I cannot help myself. My duty as a blogger is to assume that whatever poor soul is still reading my blog is interested in everything I read. Wendell Berry is his usual painfully insightful iconoclastic self in this passage from What Are People For?

As a measure of how far we have “progressed” in our industrial economy, let me quote a part of a sentence from the prayer, “For Every Man in His Work” from the 1928 Book of Common Prayer: “Deliver us, we beseech thee, in our several callings, from the service of mammon, that we may do the work which thou givest us to do, in truth, in beauty, and in righteousness, with singleness of heart as thy servants, and to the benefit of our fellow men.” What is astonishing about that prayer is that it is a relic. Throughout the history of the industrial revolution, it has become steadily less prayable. The industrial nations are now divided, almost entirely, into a professional or executive class that has not the least intention of working in truth, beauty, and righteousness, as God’s servants, or to the benefit of their fellow men, and an underclass that has no choice in the matter. Truth, beauty, and righteousness now have, and can have, nothing to do with the economic life of most people. This alone, I think, is sufficient to account for the orientation of most churches to religious feeling, increasingly feckless, as opposed to religious thought or religious behavior.

Berry, What Are People For?, 101

Charles Taylor is Very Wise

The Other Journal continues its long-running series engaging atheism, the latest of which is the first of three parts of an interview with Canadian philosopher Charles Taylor. Taylor recently wrote a massive book called A Secular Age (which I plan to read very soon) which has basically redefined the subject of secularism in the West. In the interview, Taylor discusses a bit of what his book covers—that the theory of secularization as the passing-away of religion is no longer credible—and also has a few scorching remarks about the current spate of “new” atheism.

But discrediting the new atheists, as fun as it might be in a very limited sense, is mostly pointless and often counter-productive. Much like fundamentalist Christians, they see any criticism of their views as confirmation that they are correct. In this case, their thesis that all religious people are violent and ignorant is simply confirmed by any criticism coming from religious people. Again, while there is a very valid place for this criticism, there’s a larger question to be asked, one which Taylor gets exactly right:

But then what we need to do, and this is something many religious people fail to do, is to consider why this phenomena of the new atheism is happening at this time. Atheists are reacting in the same way that religious fundamentalists reacted in the past. They are people who have been very comfortable with a sense that their particular position is what makes sense of everything and so on, and then when they are confronted by something else they just go bananas and throw up the most incredibly bad arguments in a tone of indignation and anger. And that’s the problem with that whole master narrative of secularization, what’s called the secularization thesis, that people got lulled into—you know, that religion is a thing of the past, that it’s disappearing, that it did all these terrible things but it’s going to go away and so on—because when it comes back people are just undone.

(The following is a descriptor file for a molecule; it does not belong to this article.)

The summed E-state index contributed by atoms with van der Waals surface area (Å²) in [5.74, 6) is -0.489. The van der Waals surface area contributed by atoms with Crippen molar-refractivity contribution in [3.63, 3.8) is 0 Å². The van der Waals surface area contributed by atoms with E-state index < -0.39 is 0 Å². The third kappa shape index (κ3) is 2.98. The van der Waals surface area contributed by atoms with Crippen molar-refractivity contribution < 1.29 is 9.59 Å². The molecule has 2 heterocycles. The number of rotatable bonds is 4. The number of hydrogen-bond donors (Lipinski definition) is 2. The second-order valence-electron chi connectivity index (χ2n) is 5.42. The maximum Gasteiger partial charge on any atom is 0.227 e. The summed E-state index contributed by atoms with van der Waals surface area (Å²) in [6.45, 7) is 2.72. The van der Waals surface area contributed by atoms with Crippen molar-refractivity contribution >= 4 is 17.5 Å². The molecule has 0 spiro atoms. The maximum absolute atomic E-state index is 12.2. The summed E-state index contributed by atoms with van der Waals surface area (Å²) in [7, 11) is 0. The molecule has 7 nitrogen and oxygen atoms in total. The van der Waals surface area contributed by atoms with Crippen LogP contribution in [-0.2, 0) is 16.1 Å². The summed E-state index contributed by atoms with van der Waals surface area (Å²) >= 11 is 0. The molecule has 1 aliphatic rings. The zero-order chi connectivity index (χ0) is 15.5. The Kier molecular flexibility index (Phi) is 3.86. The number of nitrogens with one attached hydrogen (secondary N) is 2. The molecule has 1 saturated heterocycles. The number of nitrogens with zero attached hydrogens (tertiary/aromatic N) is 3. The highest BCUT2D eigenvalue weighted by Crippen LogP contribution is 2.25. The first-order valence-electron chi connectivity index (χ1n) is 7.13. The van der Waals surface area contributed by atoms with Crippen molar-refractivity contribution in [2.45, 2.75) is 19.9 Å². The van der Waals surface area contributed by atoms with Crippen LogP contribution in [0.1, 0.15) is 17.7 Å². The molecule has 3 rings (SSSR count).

If you missed the link up top, here it is again. I’m looking forward to parts two and three.

Dear God

There’s an interesting new site out there called Dear God which is a simple collection of (often anonymous) submitted prayers. It’s kind of like Post Secret, but more healthy (in my opinion). Here’s the blurb:

Dear God is a global project for people around the world to share their innermost hopes – and fears – through prayer.

It doesn’t matter what your version of God is…Jesus, Allah, Buddha or simply a spiritual universal energy… praying to a higher power soothes and heals. It’s scientifically proven that people who pray are healthier, happier and more resilient.

Share your prayers here and help us create hope one prayer at a time. Simply send us your personal letter to your God and/or a picture that sums up your message visually. (Dear God will source a picture if you don’t have one).

I’m normally not a huge fan of vague notions of religion such as this, but at the same time I’m fascinated by the universal hopes and fears that are exposed when people turn to God in prayer. What do you think?